An unwelcomed tusker at 7 pm, in the middle of a jungle, cannot be good news

There was not much left of the main house after the tusker rampage.The International Fund for Animal Welfare is fortunate to have talented staff working all around the world. Some of us are based out of one of 15 country offices but many others work in the field, far away from civilization and close to the animals we serve.

Recently, Loknath, one of our forest guards based in Assam, India shared this terrifying account of an ‘unwelcomed guest’ showing up in his forest camp. - IR

It started out like any other winter day, while we were on a routine patrol with the District Forest Officer (DFO) of Manas, with no animals sighted thanks to the dense winter fog.

A little tired, we arrived at the Doimari camp after five hours, eagerly awaiting the ‘feast’ which had been prepared in honour of our Sa’ab. The afternoon passed uneventfully and the team left the camp in the evening, after the sun set around 4:30 pm, leaving me and Modo in the camp on night duty for a month.

We settled ourselves in the hut, in the middle of the jungle, surrounded by our rifles, bullets and crackers knowing that eventually we might need to use one of them, in the near future, to distract the animals in case they decided to come looking for food at the camp. That evening, as we admired the calm which only nature possesses, we had no inclination of what was about to unfold.

The deep silence was broken by sounds growing closer with every passing second. Frozen, Modo and I gave each other a look that clearly said- an unwelcomed visitor at 7 pm, in the middle of a jungle, cannot be good news.

Suddenly, an elephant trumpeted clearly and menacingly. With hair rising at the back of our necks and goose bumps all over, we jumped off the bed and rushed to the exit to see one of our worst fears come true- a huge adult male tusker enthusiastically raiding the camp.

All thoughts of sleep were history now as adrenaline and fear took over. We were rooted to the spot as we helplessly watched the tusker wreak havoc, breaking all the windows, as the cottage shook with the onslaught. Transfixed we stared at the horrific, yet enthralling and majestic sight.

In the flash of that instant, I remembered the steel plates lying next to my bed. Mustering all the will power I possibly could, I ran back inside, picked them up and rushed back out clanging them loudly.

While part of me hoped that the overwhelming animal would be scared, my efforts were to no avail. The tusker continued on his destructive rampage, targeting the kitchen walls next, presumably attracted by the smell of food.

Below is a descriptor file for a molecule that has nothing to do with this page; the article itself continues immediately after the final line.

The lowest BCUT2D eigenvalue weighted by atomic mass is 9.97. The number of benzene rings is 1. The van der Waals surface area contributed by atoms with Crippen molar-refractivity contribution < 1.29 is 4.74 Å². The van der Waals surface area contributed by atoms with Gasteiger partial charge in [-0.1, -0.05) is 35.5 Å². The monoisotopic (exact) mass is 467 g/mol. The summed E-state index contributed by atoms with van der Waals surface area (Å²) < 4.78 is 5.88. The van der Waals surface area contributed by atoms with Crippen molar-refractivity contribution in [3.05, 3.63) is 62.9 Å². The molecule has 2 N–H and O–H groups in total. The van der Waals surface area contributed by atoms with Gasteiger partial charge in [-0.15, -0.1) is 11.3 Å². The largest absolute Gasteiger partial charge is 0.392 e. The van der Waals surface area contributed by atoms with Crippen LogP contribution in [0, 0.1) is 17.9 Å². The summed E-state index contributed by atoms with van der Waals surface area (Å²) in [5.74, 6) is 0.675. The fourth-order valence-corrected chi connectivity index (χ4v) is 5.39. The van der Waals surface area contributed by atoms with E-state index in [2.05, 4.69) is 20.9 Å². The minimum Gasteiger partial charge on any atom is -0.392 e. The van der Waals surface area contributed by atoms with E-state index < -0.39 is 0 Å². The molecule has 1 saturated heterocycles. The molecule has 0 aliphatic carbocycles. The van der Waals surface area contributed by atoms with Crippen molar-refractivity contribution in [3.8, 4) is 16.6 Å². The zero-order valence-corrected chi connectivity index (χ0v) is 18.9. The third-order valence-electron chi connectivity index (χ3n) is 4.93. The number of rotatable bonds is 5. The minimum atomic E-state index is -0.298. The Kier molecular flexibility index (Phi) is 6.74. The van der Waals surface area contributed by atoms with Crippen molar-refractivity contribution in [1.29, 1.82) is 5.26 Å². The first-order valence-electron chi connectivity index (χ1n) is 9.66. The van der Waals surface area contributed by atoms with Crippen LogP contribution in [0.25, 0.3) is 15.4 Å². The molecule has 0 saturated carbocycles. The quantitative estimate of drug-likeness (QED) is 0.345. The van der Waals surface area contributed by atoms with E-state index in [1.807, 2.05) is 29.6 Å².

Modo darted and fetched the fire crackers and we prayed fervently it would work. Unfortunately, the tusker seemed even less inclined to retreat and this time decided to take up his disagreement directly with us.

At the sight of the mass charging towards us, we abandoned camp and ran for our lives, firing three rounds in the air, as a last ditch resort to warn him. We stopped once we were sure we had put in a safe distance between us and the elephant.

The tusker had meanwhile, destroyed everything in sight at the camp in retaliation to the gunshot sounds and continued to stomp the camp to smithereens.

With all rations, belongings, the whole camp itself destroyed to bits, no access to electricity, a perpetual network failure and no way to contact the Beat Office, we had no option but to wait until dawn for help to arrive.

The next 12 hours were painstakingly long, as the tusker silently watched every single move of ours and a feeling of vulnerability washed over us, knowing we were helpless and completely at his mercy, in his jungle.

In retrospect, looking back at the events of that night, knowing how close we came to meeting the creator himself, our resolve for helping wildlife conservation has only strengthened.

While we carry the memories, albeit a little horrific, we cannot deny that we had been awestruck at the time, at the sight of the mammoth creation of nature, at his aggressive best.

In fact we have now been left with a deeper understanding of how natural it was for the tusker to investigate the foreign object obstructing his way. We had set up camp in his jungle and he was simply exploring his own territory in Doimari, which he had every right to.

--Loknath

To learn more about our project to rescue animals in India, visit our project page.

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James Isiche, Regional Director, East Africa
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Jason Bell, Program Director, Elephants Regional Director, South Africa
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Peter Pueschel, Director, International Environmental Agreements
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Vivek Menon, Director of IFAW partner, Wildlife Trust of India
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